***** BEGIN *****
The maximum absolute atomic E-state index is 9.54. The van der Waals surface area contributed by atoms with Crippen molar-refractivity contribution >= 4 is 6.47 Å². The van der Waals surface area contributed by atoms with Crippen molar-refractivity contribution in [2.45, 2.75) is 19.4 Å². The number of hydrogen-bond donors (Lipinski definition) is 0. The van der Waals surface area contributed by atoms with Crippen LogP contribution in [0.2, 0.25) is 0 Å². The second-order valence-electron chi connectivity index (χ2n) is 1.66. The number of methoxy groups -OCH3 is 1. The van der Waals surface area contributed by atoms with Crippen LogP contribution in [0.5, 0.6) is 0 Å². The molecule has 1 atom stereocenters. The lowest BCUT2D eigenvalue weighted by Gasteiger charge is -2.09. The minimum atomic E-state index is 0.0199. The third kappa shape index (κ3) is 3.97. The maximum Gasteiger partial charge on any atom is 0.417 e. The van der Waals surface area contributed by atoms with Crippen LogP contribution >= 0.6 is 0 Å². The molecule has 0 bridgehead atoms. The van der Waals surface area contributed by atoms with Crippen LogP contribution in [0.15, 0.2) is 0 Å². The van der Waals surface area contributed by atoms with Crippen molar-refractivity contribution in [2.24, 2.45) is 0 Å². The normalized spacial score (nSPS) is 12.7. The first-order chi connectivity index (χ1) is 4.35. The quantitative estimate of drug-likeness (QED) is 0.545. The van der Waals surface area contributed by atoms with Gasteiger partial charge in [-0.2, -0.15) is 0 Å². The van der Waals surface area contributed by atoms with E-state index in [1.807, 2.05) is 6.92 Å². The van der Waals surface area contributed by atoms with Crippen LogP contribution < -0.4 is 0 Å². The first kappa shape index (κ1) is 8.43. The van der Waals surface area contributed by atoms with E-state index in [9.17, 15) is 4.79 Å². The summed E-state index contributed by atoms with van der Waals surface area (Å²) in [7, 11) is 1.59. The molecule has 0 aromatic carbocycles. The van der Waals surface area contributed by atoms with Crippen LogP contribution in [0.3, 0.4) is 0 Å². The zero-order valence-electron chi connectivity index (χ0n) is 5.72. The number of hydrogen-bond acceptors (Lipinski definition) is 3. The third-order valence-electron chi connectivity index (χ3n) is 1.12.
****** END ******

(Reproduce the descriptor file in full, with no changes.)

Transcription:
The maximum absolute atomic E-state index is 9.54. The van der Waals surface area contributed by atoms with Crippen molar-refractivity contribution >= 4 is 6.47 Å². The van der Waals surface area contributed by atoms with Crippen molar-refractivity contribution in [2.45, 2.75) is 19.4 Å². The number of hydrogen-bond donors (Lipinski definition) is 0. The van der Waals surface area contributed by atoms with Crippen LogP contribution in [0.2, 0.25) is 0 Å². The second-order valence-electron chi connectivity index (χ2n) is 1.66. The number of methoxy groups -OCH3 is 1. The van der Waals surface area contributed by atoms with Crippen LogP contribution in [0.5, 0.6) is 0 Å². The molecule has 1 atom stereocenters. The lowest BCUT2D eigenvalue weighted by Gasteiger charge is -2.09. The minimum atomic E-state index is 0.0199. The third kappa shape index (κ3) is 3.97. The maximum Gasteiger partial charge on any atom is 0.417 e. The van der Waals surface area contributed by atoms with Crippen LogP contribution >= 0.6 is 0 Å². The molecule has 0 bridgehead atoms. The van der Waals surface area contributed by atoms with Crippen LogP contribution in [0.15, 0.2) is 0 Å². The van der Waals surface area contributed by atoms with Crippen molar-refractivity contribution in [2.24, 2.45) is 0 Å². The normalized spacial score (nSPS) is 12.7. The first-order chi connectivity index (χ1) is 4.35. The quantitative estimate of drug-likeness (QED) is 0.545. The van der Waals surface area contributed by atoms with Gasteiger partial charge in [-0.2, -0.15) is 0 Å². The van der Waals surface area contributed by atoms with E-state index in [1.807, 2.05) is 6.92 Å². The van der Waals surface area contributed by atoms with Crippen LogP contribution < -0.4 is 0 Å². The first kappa shape index (κ1) is 8.43. The van der Waals surface area contributed by atoms with E-state index in [9.17, 15) is 4.79 Å². The summed E-state index contributed by atoms with van der Waals surface area (Å²) in [7, 11) is 1.59. The molecule has 0 aromatic carbocycles. The van der Waals surface area contributed by atoms with Crippen LogP contribution in [0.3, 0.4) is 0 Å². The zero-order valence-electron chi connectivity index (χ0n) is 5.72. The number of hydrogen-bond acceptors (Lipinski definition) is 3. The third-order valence-electron chi connectivity index (χ3n) is 1.12.